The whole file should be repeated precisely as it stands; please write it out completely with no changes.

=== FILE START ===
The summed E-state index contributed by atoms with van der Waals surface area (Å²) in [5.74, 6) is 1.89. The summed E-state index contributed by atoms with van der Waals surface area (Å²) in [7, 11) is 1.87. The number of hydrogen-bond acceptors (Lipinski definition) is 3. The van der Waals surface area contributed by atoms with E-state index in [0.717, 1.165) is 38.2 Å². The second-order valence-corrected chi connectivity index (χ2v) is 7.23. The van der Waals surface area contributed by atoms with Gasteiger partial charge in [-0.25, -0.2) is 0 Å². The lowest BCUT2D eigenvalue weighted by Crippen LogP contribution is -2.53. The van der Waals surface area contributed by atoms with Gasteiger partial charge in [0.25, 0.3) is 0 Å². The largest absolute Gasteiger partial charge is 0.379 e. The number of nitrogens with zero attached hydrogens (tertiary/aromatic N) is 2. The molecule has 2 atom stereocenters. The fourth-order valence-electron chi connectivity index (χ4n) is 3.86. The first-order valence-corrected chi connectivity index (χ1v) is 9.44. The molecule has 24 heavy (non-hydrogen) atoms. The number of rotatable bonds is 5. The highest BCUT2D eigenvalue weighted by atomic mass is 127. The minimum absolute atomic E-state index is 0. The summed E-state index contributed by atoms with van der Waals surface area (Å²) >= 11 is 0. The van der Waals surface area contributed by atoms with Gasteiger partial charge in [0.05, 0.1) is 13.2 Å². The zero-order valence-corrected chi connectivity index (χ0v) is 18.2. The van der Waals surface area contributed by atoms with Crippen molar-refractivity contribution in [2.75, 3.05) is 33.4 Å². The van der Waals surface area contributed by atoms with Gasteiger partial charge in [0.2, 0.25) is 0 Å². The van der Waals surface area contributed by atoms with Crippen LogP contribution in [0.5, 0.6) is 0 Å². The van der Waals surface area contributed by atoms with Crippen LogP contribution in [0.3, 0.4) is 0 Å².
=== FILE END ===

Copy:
The summed E-state index contributed by atoms with van der Waals surface area (Å²) in [5.74, 6) is 1.89. The summed E-state index contributed by atoms with van der Waals surface area (Å²) in [7, 11) is 1.87. The number of hydrogen-bond acceptors (Lipinski definition) is 3. The van der Waals surface area contributed by atoms with E-state index in [0.717, 1.165) is 38.2 Å². The second-order valence-corrected chi connectivity index (χ2v) is 7.23. The van der Waals surface area contributed by atoms with Gasteiger partial charge in [-0.25, -0.2) is 0 Å². The lowest BCUT2D eigenvalue weighted by Crippen LogP contribution is -2.53. The van der Waals surface area contributed by atoms with Gasteiger partial charge in [0.25, 0.3) is 0 Å². The largest absolute Gasteiger partial charge is 0.379 e. The number of nitrogens with zero attached hydrogens (tertiary/aromatic N) is 2. The molecule has 2 atom stereocenters. The fourth-order valence-electron chi connectivity index (χ4n) is 3.86. The first-order valence-corrected chi connectivity index (χ1v) is 9.44. The molecule has 24 heavy (non-hydrogen) atoms. The number of rotatable bonds is 5. The highest BCUT2D eigenvalue weighted by atomic mass is 127. The minimum absolute atomic E-state index is 0. The summed E-state index contributed by atoms with van der Waals surface area (Å²) >= 11 is 0. The van der Waals surface area contributed by atoms with Gasteiger partial charge in [0.05, 0.1) is 13.2 Å². The zero-order valence-corrected chi connectivity index (χ0v) is 18.2. The van der Waals surface area contributed by atoms with Crippen molar-refractivity contribution in [2.75, 3.05) is 33.4 Å². The van der Waals surface area contributed by atoms with Gasteiger partial charge in [0.2, 0.25) is 0 Å². The van der Waals surface area contributed by atoms with Crippen LogP contribution in [0.5, 0.6) is 0 Å². The van der Waals surface area contributed by atoms with Crippen LogP contribution in [0.3, 0.4) is 0 Å².